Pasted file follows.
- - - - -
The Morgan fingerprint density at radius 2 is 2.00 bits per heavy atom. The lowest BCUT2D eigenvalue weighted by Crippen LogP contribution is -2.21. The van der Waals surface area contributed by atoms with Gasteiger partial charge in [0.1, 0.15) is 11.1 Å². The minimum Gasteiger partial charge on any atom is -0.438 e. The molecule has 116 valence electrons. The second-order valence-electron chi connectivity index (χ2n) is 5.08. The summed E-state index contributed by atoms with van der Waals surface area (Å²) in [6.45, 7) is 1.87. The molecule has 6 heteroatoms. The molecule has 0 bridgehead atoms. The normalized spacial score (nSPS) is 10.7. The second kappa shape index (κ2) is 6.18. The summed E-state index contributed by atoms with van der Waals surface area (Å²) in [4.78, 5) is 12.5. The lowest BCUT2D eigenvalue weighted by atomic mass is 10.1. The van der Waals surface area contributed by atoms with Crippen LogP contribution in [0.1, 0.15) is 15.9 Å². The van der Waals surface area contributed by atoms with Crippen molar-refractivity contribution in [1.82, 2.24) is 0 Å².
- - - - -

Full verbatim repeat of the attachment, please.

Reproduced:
The Morgan fingerprint density at radius 2 is 2.00 bits per heavy atom. The lowest BCUT2D eigenvalue weighted by Crippen LogP contribution is -2.21. The van der Waals surface area contributed by atoms with Gasteiger partial charge in [0.1, 0.15) is 11.1 Å². The minimum Gasteiger partial charge on any atom is -0.438 e. The molecule has 116 valence electrons. The second-order valence-electron chi connectivity index (χ2n) is 5.08. The summed E-state index contributed by atoms with van der Waals surface area (Å²) in [6.45, 7) is 1.87. The molecule has 6 heteroatoms. The molecule has 0 bridgehead atoms. The normalized spacial score (nSPS) is 10.7. The second kappa shape index (κ2) is 6.18. The summed E-state index contributed by atoms with van der Waals surface area (Å²) in [4.78, 5) is 12.5. The lowest BCUT2D eigenvalue weighted by atomic mass is 10.1. The van der Waals surface area contributed by atoms with Crippen LogP contribution in [0.1, 0.15) is 15.9 Å². The van der Waals surface area contributed by atoms with Crippen molar-refractivity contribution in [1.82, 2.24) is 0 Å².